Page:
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Hi all,

Has anyone compare the two as an outboard scaler? Which one is better?

I'm using dTV to scale video signal from DSS. This route gives me better picture than using the built-in from DTC-100.

hifiPJ in SGHT has a review on HiPix and he prefer HiFix scaler over DTC100.

Thanks

Thuan
 

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At a minimum, dTV is much more flexible on aspect ratio, etc., than the HiPix for scaling and picture adjustments. I think the deinterlacing is better on dTV too, especially with 3/2 pulldown removal. IIRC (I sold my HiPix), the HiPix did better on noise, but of course this is card-specific.


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Dan
 

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The program formally known as dTV now known as dScaler does not perform the actual video scaler function. That is done in hardware by the video card. Bi-linear interpolation is the scaling algorithm used most frequently by the hardware designers.


The Radeon cards have some features built in that are meant to de-interlace video sources, but I'm not too sure how well that works since I don't have a Radeon.


When it comes to scan rate conversion, the video card does that too. All dScaler does is loot at the image capture and try to reconstruct progressive frames of video, but it does this at the rate the video is being updated which is usually 50 or 60 times a second depending on the TV standard being used. The video card will use whatever data is has in the video overlay buffer when it redraws the display, so it's up to dScaler to ensure that it provides the video data to the card fast enough to achieve full frame rate playback. The introduction of motion judder from mismatched frame rates can also be eliminated by setting the video card refresh rate to some multiple of the video frame rate. That will often be 50 (PAL), 100 (PAl x 2), 60 (NTSC), 72 (NTSC film pulldown mode), or (120 NTSC x 2 && 24p x 5).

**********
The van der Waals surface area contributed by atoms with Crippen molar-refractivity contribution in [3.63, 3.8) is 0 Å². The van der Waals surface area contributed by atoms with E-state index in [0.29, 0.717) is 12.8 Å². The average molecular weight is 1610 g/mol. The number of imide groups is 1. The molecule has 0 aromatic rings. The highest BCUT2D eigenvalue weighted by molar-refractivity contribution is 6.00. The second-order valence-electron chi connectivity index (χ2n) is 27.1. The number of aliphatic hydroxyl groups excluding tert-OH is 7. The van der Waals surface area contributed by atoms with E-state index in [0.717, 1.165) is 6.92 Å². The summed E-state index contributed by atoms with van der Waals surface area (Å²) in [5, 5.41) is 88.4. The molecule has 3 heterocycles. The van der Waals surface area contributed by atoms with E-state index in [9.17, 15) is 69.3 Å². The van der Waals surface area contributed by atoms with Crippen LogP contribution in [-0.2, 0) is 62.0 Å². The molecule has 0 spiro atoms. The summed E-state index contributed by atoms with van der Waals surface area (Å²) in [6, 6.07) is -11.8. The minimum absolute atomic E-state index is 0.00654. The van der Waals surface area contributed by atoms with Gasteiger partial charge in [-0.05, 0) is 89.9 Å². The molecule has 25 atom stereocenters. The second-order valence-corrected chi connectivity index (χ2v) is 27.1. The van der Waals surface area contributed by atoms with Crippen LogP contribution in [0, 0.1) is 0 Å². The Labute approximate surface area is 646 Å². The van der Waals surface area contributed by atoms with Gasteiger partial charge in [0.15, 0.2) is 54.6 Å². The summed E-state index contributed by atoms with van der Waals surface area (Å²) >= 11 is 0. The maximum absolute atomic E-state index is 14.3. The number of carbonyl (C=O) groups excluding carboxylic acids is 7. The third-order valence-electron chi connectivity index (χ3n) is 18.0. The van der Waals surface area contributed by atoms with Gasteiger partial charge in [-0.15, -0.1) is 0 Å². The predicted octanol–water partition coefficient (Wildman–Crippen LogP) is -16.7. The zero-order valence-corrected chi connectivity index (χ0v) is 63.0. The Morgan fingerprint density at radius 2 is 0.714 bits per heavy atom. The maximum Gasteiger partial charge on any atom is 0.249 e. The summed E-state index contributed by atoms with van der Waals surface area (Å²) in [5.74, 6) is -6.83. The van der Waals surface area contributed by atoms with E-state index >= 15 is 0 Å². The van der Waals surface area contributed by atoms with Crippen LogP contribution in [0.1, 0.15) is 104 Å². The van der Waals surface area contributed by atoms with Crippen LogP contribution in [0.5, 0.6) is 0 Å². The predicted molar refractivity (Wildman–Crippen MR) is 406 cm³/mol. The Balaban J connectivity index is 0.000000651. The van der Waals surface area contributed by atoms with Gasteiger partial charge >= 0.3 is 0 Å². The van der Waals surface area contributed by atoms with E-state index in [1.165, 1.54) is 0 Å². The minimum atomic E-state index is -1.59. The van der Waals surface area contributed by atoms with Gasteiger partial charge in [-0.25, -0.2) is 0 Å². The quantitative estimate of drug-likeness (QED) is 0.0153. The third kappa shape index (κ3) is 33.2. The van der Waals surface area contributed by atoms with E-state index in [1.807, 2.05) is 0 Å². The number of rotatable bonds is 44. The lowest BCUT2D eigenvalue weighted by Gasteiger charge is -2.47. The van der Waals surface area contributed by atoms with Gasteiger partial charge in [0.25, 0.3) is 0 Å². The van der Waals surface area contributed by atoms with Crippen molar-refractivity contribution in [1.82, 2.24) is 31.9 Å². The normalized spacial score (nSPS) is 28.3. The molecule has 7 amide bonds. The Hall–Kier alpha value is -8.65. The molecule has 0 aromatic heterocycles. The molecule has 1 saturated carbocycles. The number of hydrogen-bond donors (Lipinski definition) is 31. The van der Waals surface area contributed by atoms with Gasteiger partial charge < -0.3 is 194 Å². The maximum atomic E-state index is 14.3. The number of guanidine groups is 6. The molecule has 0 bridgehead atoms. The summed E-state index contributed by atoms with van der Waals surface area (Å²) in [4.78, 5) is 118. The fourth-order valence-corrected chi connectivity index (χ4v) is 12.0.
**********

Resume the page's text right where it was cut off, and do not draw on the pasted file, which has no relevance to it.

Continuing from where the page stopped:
The dScaler places the reconstructed progressive frames into the video card Overlay buffer which the card uses to overlay video into the standard windows display. The size of the video overlay buffer is set to a maximum of 720x480 I belive, so that's the maximum resolution of video overlay on a modern computer. Video in a window is autmatically scaled to the size of the window. Pretty neat hugh? In full screen mode, if you run your video card at some resolution other than 720x480, then the video card will scale the image to match your display resolution automatically. All done in hardware on the video card. So, it could be a video doubler, quad, or any custom resolution you can get your display to sync to. It's the most flexible system you can buy really. But that flexibility results in added complexity.



Of course, there is a lot more to this, but that is the basic theory of operation. The fine points of getting it set up for optimum performance on a given machine is still being worked out by the development team.




[This message has been edited by JoeFloyd (edited 05-07-2001).]
 
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